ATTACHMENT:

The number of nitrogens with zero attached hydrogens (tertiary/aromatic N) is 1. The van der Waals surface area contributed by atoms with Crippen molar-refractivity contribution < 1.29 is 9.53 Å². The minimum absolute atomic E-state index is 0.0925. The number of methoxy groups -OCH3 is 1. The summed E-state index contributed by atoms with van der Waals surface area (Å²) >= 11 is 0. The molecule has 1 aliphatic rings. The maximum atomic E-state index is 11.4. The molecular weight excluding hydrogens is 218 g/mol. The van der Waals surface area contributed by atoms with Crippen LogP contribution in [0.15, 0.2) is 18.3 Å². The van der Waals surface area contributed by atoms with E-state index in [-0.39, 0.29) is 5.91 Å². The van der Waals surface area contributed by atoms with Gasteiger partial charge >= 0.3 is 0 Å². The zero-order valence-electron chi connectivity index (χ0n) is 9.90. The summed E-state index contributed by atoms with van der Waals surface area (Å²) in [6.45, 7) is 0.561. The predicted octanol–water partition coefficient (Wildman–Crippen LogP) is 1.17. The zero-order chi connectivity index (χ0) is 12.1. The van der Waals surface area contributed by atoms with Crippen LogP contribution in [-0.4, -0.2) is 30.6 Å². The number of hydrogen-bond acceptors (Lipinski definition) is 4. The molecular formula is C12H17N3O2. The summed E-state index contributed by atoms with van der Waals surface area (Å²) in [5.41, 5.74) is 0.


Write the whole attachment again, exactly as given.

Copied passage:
The number of nitrogens with zero attached hydrogens (tertiary/aromatic N) is 1. The van der Waals surface area contributed by atoms with Crippen molar-refractivity contribution < 1.29 is 9.53 Å². The minimum absolute atomic E-state index is 0.0925. The number of methoxy groups -OCH3 is 1. The summed E-state index contributed by atoms with van der Waals surface area (Å²) >= 11 is 0. The molecule has 1 aliphatic rings. The maximum atomic E-state index is 11.4. The molecular weight excluding hydrogens is 218 g/mol. The van der Waals surface area contributed by atoms with Crippen LogP contribution in [0.15, 0.2) is 18.3 Å². The van der Waals surface area contributed by atoms with E-state index in [-0.39, 0.29) is 5.91 Å². The van der Waals surface area contributed by atoms with Gasteiger partial charge >= 0.3 is 0 Å². The zero-order valence-electron chi connectivity index (χ0n) is 9.90. The summed E-state index contributed by atoms with van der Waals surface area (Å²) in [6.45, 7) is 0.561. The predicted octanol–water partition coefficient (Wildman–Crippen LogP) is 1.17. The zero-order chi connectivity index (χ0) is 12.1. The van der Waals surface area contributed by atoms with Crippen LogP contribution in [-0.4, -0.2) is 30.6 Å². The number of hydrogen-bond acceptors (Lipinski definition) is 4. The molecular formula is C12H17N3O2. The summed E-state index contributed by atoms with van der Waals surface area (Å²) in [5.41, 5.74) is 0.